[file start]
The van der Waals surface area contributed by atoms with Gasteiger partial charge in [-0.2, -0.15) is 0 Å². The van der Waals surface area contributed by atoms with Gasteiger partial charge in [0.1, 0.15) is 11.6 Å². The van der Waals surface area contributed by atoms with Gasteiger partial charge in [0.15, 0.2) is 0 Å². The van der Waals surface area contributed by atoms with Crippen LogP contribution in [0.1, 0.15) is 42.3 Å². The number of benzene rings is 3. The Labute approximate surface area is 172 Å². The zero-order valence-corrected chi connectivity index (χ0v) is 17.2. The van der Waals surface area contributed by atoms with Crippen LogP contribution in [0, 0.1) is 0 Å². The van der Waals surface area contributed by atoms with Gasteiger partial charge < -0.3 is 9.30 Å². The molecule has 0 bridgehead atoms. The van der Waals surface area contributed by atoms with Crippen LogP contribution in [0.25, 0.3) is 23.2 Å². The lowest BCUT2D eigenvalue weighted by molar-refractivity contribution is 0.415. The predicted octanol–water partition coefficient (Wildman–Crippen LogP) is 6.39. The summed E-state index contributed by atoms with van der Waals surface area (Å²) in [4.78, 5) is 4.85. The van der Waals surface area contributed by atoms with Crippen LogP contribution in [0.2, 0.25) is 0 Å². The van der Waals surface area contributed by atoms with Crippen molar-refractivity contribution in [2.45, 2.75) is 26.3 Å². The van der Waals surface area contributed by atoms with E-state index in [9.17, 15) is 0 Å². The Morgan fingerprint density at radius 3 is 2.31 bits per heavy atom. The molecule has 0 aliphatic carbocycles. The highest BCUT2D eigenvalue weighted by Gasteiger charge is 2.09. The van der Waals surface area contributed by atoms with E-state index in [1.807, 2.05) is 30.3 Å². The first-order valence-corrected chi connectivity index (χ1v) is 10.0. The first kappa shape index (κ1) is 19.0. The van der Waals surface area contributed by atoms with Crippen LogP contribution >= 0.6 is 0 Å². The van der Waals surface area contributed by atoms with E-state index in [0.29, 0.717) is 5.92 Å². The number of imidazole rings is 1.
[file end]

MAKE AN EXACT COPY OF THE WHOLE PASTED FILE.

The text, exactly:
The van der Waals surface area contributed by atoms with Gasteiger partial charge in [-0.2, -0.15) is 0 Å². The van der Waals surface area contributed by atoms with Gasteiger partial charge in [0.1, 0.15) is 11.6 Å². The van der Waals surface area contributed by atoms with Gasteiger partial charge in [0.15, 0.2) is 0 Å². The van der Waals surface area contributed by atoms with Crippen LogP contribution in [0.1, 0.15) is 42.3 Å². The number of benzene rings is 3. The Labute approximate surface area is 172 Å². The zero-order valence-corrected chi connectivity index (χ0v) is 17.2. The van der Waals surface area contributed by atoms with Crippen LogP contribution in [0, 0.1) is 0 Å². The van der Waals surface area contributed by atoms with Gasteiger partial charge < -0.3 is 9.30 Å². The molecule has 0 bridgehead atoms. The van der Waals surface area contributed by atoms with Crippen LogP contribution in [0.25, 0.3) is 23.2 Å². The lowest BCUT2D eigenvalue weighted by molar-refractivity contribution is 0.415. The predicted octanol–water partition coefficient (Wildman–Crippen LogP) is 6.39. The summed E-state index contributed by atoms with van der Waals surface area (Å²) in [4.78, 5) is 4.85. The van der Waals surface area contributed by atoms with Crippen LogP contribution in [0.2, 0.25) is 0 Å². The van der Waals surface area contributed by atoms with Crippen molar-refractivity contribution in [2.45, 2.75) is 26.3 Å². The van der Waals surface area contributed by atoms with E-state index in [9.17, 15) is 0 Å². The Morgan fingerprint density at radius 3 is 2.31 bits per heavy atom. The molecule has 0 aliphatic carbocycles. The highest BCUT2D eigenvalue weighted by Gasteiger charge is 2.09. The van der Waals surface area contributed by atoms with E-state index in [1.807, 2.05) is 30.3 Å². The first-order valence-corrected chi connectivity index (χ1v) is 10.0. The first kappa shape index (κ1) is 19.0. The van der Waals surface area contributed by atoms with Crippen LogP contribution >= 0.6 is 0 Å². The van der Waals surface area contributed by atoms with E-state index in [0.29, 0.717) is 5.92 Å². The number of imidazole rings is 1.